It was an improbable fantasy from the outset. The thought that Donald Trump could be a pugnacious, ignorant, erratic, shoot-from-the-hip president everywhere else but a steady, rational and determined statesman in the Middle East, as Netanyahu has portrayed him, was nothing less than delusional. The past 48 hours have made it clear there is only one Trump, not two, and that he can be just as disruptive to Israel’s national security interests as he’s been to U.S. relations with its other close allies, from Canada and Mexico through France and Germany to NATO and the WTO.
The realization by Israel’s rational right and center-right that it may have been living in a fool’s paradise could prove most damaging, perhaps even fatal, for Netanyahu’s political prospects. His prestige as Israel’s ultimate Mr. Security has already been tarnished in recent months by his restraint in Gaza, by the constriction of Israel’s freedom of action over Syria after the September downing of a Russian spy plane over Syria and, among the cognoscenti, by the potential collapse of his gamble on Crown Prince Mohammed bin Salman in the wake of the murder of dissident Jamal Khashoggi in the Saudi consulate in Istanbul. The reliance on the alliance with Trump, however, was the most crucial of Netanyahu’s credentials, his jewel in the crown. It proved him wiser, supposedly, than critics who had bemoaned his belligerent attitude to Obama and warned of dire days to come.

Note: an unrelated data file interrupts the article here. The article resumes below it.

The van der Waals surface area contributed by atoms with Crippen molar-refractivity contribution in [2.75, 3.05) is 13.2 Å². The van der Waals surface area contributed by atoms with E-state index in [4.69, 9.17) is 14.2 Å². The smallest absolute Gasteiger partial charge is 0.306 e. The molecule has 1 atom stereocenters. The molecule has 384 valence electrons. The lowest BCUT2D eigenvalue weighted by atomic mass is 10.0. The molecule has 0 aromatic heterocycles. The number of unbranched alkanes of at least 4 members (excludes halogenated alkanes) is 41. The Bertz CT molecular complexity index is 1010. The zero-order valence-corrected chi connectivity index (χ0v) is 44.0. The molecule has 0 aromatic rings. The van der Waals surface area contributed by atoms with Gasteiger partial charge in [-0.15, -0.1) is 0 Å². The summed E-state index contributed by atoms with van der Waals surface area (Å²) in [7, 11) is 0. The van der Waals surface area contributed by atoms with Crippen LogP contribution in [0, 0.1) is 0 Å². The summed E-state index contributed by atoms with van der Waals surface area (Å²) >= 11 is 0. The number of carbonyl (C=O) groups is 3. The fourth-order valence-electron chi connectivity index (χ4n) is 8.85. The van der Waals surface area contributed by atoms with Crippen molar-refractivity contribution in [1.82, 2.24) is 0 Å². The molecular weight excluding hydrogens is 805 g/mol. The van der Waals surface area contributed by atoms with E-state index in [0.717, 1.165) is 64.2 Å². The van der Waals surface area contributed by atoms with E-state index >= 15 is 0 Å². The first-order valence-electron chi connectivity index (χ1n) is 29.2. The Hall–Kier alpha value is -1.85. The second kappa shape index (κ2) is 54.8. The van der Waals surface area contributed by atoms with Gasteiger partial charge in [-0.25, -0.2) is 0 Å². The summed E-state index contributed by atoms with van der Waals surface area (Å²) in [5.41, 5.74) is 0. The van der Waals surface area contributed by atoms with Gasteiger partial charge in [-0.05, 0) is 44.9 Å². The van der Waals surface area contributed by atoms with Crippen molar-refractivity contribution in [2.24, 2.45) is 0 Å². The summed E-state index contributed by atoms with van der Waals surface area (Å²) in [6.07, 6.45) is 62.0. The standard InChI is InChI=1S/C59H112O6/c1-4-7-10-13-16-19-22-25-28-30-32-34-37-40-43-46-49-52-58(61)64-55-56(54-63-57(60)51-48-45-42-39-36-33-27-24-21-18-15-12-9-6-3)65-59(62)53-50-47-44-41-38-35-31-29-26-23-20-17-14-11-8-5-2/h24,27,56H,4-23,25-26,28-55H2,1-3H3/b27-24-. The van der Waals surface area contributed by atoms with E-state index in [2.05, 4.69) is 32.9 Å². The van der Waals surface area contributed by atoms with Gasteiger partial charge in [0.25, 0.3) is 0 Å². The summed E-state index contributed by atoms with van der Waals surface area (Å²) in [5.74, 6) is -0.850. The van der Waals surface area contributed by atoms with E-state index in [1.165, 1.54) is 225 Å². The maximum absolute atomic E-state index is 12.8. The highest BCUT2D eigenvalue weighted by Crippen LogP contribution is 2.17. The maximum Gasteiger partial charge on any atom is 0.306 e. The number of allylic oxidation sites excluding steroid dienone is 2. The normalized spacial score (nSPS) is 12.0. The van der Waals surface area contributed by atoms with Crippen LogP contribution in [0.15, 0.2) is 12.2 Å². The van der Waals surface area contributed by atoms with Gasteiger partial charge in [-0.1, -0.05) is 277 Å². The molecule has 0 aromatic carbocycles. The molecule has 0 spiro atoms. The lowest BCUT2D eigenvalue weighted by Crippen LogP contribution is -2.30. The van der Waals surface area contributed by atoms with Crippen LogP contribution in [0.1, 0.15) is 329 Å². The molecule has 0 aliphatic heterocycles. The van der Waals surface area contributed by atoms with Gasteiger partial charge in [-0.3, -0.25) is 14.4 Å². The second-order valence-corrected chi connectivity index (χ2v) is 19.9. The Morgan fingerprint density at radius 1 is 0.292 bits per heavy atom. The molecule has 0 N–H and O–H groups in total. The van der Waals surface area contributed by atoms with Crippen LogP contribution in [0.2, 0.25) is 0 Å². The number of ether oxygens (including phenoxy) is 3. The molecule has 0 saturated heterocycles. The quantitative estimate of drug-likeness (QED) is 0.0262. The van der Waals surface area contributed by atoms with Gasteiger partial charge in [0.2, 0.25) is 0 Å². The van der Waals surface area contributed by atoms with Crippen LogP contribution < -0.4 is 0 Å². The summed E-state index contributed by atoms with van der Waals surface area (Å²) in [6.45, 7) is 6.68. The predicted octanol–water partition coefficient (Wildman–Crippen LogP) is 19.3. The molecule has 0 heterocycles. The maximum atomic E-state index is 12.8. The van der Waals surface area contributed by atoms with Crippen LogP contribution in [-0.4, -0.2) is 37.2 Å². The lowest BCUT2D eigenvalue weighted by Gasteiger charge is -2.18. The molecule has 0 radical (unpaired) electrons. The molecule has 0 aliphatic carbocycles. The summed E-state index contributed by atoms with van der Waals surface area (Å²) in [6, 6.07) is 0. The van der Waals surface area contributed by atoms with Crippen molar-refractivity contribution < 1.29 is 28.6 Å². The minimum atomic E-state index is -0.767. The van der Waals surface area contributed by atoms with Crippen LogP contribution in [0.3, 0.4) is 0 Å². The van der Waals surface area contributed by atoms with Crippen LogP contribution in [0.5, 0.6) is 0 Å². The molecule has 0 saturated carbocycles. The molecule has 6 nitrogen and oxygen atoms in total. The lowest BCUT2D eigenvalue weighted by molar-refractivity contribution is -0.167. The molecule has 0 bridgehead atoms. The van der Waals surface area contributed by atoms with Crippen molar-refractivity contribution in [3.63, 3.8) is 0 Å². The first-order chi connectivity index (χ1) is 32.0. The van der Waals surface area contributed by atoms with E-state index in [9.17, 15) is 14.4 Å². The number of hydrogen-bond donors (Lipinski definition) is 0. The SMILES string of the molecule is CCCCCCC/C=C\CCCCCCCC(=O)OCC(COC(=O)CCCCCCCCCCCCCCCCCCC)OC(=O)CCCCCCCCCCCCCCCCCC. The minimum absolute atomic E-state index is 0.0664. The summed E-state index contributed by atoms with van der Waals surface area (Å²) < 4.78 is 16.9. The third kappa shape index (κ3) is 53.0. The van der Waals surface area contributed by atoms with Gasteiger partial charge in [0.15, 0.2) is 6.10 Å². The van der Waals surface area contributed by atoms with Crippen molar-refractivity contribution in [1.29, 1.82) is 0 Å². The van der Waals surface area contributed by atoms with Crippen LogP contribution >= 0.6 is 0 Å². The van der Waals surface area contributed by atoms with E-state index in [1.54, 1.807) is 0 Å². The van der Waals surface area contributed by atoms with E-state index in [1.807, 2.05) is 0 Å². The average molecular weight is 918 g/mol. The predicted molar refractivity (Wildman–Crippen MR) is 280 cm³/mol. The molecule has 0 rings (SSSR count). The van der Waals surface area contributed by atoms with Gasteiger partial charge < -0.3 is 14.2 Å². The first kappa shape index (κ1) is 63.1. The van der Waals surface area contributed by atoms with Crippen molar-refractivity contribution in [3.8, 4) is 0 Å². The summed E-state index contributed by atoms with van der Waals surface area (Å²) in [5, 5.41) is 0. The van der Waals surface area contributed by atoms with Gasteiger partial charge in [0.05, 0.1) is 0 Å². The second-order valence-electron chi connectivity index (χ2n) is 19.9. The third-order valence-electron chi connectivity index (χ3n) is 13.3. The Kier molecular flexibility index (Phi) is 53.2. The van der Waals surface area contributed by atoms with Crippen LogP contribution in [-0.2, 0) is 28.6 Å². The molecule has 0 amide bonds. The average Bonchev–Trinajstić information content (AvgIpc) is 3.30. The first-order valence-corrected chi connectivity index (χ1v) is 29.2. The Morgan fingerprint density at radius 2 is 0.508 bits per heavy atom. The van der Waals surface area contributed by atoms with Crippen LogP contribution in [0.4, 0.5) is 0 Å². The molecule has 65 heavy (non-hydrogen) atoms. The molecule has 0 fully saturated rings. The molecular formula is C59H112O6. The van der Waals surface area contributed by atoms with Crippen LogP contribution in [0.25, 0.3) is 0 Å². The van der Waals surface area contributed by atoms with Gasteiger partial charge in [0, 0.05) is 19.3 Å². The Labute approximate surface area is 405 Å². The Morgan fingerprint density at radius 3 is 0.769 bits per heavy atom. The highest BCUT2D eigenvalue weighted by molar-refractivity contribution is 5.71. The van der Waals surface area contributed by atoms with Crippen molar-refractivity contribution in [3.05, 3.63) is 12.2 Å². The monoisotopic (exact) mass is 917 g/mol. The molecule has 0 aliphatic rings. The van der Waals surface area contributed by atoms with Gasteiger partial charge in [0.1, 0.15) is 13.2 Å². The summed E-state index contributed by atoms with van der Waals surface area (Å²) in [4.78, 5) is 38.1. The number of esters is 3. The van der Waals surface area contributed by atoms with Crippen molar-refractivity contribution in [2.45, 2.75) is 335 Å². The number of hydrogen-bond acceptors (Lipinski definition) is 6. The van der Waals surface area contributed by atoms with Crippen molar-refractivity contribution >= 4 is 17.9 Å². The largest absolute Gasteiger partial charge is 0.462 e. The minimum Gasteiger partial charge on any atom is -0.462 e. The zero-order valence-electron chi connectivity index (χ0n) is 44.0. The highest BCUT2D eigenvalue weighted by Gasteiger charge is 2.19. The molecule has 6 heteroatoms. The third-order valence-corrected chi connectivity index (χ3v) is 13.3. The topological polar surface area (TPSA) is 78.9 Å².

The timing of the disruption in the Trump administration could not have been worse, as far as Netanyahu is concerned. With elections looming in eleven months at the very latest, but probably sooner, Netanyahu’s image as Israel’s ultimate maven in foreign affairs and defense matters was supposed to offset his mounting legal problems and the growing public disgruntlement over Israel’s high cost of living. If Trump will now be seen as a fair weather friend whose administration is going off the rails, Netanyahu’s main claim to fame will be eroded, if not demolished completely.
When Barack Obama repeatedly declared that the U.S. is not the world’s policeman, it was taken in Israel as further proof of the liberal president’s ill-advised view of the world and malevolent attitude towards Israel. When Trump says the same thing, the isolationist statement supposedly flies in the face of everything Israelis have come to expect from the president. They may have heard of Trump’s America First credo, but convinced themselves that Israel would always be the exception that proves the rule.
Netanyahu often boasts that with Trump’s backing, Israel is stronger than ever, militarily as well as diplomatically. After the Syria pullout, Mattis’ departure and the ensuing prospects of a rogue Trump presidency, Israel suddenly seems weaker and potentially more isolated than ever before.